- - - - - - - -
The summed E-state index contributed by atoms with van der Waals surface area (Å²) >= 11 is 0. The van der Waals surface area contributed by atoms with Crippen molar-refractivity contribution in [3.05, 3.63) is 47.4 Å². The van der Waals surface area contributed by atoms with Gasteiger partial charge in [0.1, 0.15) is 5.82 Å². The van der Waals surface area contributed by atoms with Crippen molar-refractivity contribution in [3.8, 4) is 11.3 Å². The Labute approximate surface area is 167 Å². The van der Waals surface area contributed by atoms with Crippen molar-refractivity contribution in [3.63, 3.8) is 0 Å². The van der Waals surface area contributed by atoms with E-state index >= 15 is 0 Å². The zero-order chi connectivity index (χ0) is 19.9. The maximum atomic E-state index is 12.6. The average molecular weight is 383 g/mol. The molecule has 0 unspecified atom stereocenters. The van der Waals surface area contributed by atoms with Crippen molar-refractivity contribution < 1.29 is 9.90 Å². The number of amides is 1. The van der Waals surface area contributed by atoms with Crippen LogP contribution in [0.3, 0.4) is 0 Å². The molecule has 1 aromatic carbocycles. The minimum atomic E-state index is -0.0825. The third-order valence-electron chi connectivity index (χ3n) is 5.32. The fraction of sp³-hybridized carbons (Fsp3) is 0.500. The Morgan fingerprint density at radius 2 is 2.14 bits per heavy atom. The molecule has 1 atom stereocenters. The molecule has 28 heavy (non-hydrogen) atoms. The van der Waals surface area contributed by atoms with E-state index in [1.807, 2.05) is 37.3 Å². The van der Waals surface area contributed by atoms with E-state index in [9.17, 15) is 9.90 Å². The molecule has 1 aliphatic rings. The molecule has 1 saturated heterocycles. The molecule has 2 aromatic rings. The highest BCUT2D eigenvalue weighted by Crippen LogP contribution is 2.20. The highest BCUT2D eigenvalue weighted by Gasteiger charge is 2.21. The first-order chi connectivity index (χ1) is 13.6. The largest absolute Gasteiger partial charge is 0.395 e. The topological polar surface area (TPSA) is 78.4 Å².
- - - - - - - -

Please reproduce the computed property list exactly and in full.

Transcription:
The summed E-state index contributed by atoms with van der Waals surface area (Å²) >= 11 is 0. The van der Waals surface area contributed by atoms with Crippen molar-refractivity contribution in [3.05, 3.63) is 47.4 Å². The van der Waals surface area contributed by atoms with Gasteiger partial charge in [0.1, 0.15) is 5.82 Å². The van der Waals surface area contributed by atoms with Crippen molar-refractivity contribution in [3.8, 4) is 11.3 Å². The Labute approximate surface area is 167 Å². The van der Waals surface area contributed by atoms with Crippen molar-refractivity contribution in [3.63, 3.8) is 0 Å². The van der Waals surface area contributed by atoms with E-state index >= 15 is 0 Å². The zero-order chi connectivity index (χ0) is 19.9. The maximum atomic E-state index is 12.6. The average molecular weight is 383 g/mol. The molecule has 0 unspecified atom stereocenters. The van der Waals surface area contributed by atoms with Crippen molar-refractivity contribution < 1.29 is 9.90 Å². The number of amides is 1. The van der Waals surface area contributed by atoms with Crippen LogP contribution in [0.3, 0.4) is 0 Å². The molecule has 1 aromatic carbocycles. The minimum atomic E-state index is -0.0825. The third-order valence-electron chi connectivity index (χ3n) is 5.32. The fraction of sp³-hybridized carbons (Fsp3) is 0.500. The Morgan fingerprint density at radius 2 is 2.14 bits per heavy atom. The molecule has 1 atom stereocenters. The molecule has 28 heavy (non-hydrogen) atoms. The van der Waals surface area contributed by atoms with E-state index in [1.807, 2.05) is 37.3 Å². The van der Waals surface area contributed by atoms with E-state index in [9.17, 15) is 9.90 Å². The molecule has 1 aliphatic rings. The molecule has 1 saturated heterocycles. The molecule has 2 aromatic rings. The highest BCUT2D eigenvalue weighted by Crippen LogP contribution is 2.20. The highest BCUT2D eigenvalue weighted by Gasteiger charge is 2.21. The first-order chi connectivity index (χ1) is 13.6. The largest absolute Gasteiger partial charge is 0.395 e. The topological polar surface area (TPSA) is 78.4 Å².